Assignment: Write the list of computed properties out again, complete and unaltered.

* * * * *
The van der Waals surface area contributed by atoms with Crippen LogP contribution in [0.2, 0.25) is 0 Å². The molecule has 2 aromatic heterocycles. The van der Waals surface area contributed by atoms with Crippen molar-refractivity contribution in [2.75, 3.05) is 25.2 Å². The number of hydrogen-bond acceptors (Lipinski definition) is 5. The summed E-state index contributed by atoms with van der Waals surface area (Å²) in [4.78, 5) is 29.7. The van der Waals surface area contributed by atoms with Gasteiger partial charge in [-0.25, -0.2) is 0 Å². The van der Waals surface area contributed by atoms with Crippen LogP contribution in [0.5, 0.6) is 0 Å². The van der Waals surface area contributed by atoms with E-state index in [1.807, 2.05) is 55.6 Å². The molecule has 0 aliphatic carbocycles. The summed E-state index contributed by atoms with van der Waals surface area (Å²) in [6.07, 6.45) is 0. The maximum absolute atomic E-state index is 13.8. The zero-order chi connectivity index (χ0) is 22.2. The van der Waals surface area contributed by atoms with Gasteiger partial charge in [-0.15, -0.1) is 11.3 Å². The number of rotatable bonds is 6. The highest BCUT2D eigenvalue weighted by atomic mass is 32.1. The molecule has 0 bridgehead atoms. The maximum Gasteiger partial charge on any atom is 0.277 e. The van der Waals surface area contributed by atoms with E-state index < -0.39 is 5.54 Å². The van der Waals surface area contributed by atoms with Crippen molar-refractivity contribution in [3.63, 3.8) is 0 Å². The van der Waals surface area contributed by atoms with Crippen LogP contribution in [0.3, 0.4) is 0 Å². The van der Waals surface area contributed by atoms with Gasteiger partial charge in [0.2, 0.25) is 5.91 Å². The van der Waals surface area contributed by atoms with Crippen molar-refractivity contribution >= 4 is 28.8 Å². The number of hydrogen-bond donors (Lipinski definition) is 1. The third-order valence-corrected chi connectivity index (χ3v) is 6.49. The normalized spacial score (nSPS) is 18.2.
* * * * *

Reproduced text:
The van der Waals surface area contributed by atoms with Crippen LogP contribution in [0.2, 0.25) is 0 Å². The molecule has 2 aromatic heterocycles. The van der Waals surface area contributed by atoms with Crippen molar-refractivity contribution in [2.75, 3.05) is 25.2 Å². The number of hydrogen-bond acceptors (Lipinski definition) is 5. The summed E-state index contributed by atoms with van der Waals surface area (Å²) in [4.78, 5) is 29.7. The van der Waals surface area contributed by atoms with Gasteiger partial charge in [-0.25, -0.2) is 0 Å². The van der Waals surface area contributed by atoms with Crippen LogP contribution in [0.5, 0.6) is 0 Å². The van der Waals surface area contributed by atoms with E-state index in [1.807, 2.05) is 55.6 Å². The molecule has 0 aliphatic carbocycles. The summed E-state index contributed by atoms with van der Waals surface area (Å²) in [6.07, 6.45) is 0. The maximum absolute atomic E-state index is 13.8. The zero-order chi connectivity index (χ0) is 22.2. The van der Waals surface area contributed by atoms with Gasteiger partial charge in [-0.15, -0.1) is 11.3 Å². The number of rotatable bonds is 6. The highest BCUT2D eigenvalue weighted by atomic mass is 32.1. The molecule has 0 bridgehead atoms. The maximum Gasteiger partial charge on any atom is 0.277 e. The van der Waals surface area contributed by atoms with E-state index < -0.39 is 5.54 Å². The van der Waals surface area contributed by atoms with Crippen molar-refractivity contribution in [3.63, 3.8) is 0 Å². The van der Waals surface area contributed by atoms with Crippen LogP contribution in [0.3, 0.4) is 0 Å². The van der Waals surface area contributed by atoms with Gasteiger partial charge in [0.2, 0.25) is 5.91 Å². The van der Waals surface area contributed by atoms with Crippen molar-refractivity contribution >= 4 is 28.8 Å². The number of hydrogen-bond donors (Lipinski definition) is 1. The third-order valence-corrected chi connectivity index (χ3v) is 6.49. The normalized spacial score (nSPS) is 18.2.